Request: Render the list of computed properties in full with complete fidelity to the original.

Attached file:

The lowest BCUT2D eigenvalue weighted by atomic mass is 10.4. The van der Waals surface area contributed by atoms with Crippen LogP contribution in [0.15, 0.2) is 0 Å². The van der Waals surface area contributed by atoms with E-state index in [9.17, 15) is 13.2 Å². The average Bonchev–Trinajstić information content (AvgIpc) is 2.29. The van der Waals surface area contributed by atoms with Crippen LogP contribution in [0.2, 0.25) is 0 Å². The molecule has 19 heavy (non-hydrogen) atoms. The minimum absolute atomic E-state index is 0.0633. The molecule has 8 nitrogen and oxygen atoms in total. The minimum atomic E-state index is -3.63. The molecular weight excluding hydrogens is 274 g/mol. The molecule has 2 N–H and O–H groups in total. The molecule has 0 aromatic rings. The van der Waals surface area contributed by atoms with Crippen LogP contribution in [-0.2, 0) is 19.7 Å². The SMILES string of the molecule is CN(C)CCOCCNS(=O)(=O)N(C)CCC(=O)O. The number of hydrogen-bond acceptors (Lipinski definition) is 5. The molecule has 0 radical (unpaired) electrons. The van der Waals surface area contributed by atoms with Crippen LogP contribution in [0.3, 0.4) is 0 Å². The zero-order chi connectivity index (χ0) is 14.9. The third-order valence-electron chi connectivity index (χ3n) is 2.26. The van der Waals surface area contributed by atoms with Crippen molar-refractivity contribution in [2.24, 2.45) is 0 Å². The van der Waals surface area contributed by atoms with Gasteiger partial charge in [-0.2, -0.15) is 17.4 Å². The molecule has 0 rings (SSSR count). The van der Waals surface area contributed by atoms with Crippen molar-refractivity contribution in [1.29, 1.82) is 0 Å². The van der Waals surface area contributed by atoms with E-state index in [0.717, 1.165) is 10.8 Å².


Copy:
The lowest BCUT2D eigenvalue weighted by atomic mass is 10.4. The van der Waals surface area contributed by atoms with Crippen LogP contribution in [0.15, 0.2) is 0 Å². The van der Waals surface area contributed by atoms with E-state index in [9.17, 15) is 13.2 Å². The average Bonchev–Trinajstić information content (AvgIpc) is 2.29. The van der Waals surface area contributed by atoms with Crippen LogP contribution in [0.2, 0.25) is 0 Å². The molecule has 19 heavy (non-hydrogen) atoms. The minimum absolute atomic E-state index is 0.0633. The molecule has 8 nitrogen and oxygen atoms in total. The minimum atomic E-state index is -3.63. The molecular weight excluding hydrogens is 274 g/mol. The molecule has 2 N–H and O–H groups in total. The molecule has 0 aromatic rings. The van der Waals surface area contributed by atoms with Crippen LogP contribution in [-0.2, 0) is 19.7 Å². The SMILES string of the molecule is CN(C)CCOCCNS(=O)(=O)N(C)CCC(=O)O. The number of hydrogen-bond acceptors (Lipinski definition) is 5. The molecule has 0 radical (unpaired) electrons. The van der Waals surface area contributed by atoms with Crippen LogP contribution in [0.3, 0.4) is 0 Å². The zero-order chi connectivity index (χ0) is 14.9. The third-order valence-electron chi connectivity index (χ3n) is 2.26. The van der Waals surface area contributed by atoms with Crippen molar-refractivity contribution in [2.24, 2.45) is 0 Å². The van der Waals surface area contributed by atoms with Gasteiger partial charge in [-0.2, -0.15) is 17.4 Å². The molecule has 0 rings (SSSR count). The van der Waals surface area contributed by atoms with Crippen molar-refractivity contribution in [1.29, 1.82) is 0 Å². The van der Waals surface area contributed by atoms with E-state index in [0.717, 1.165) is 10.8 Å².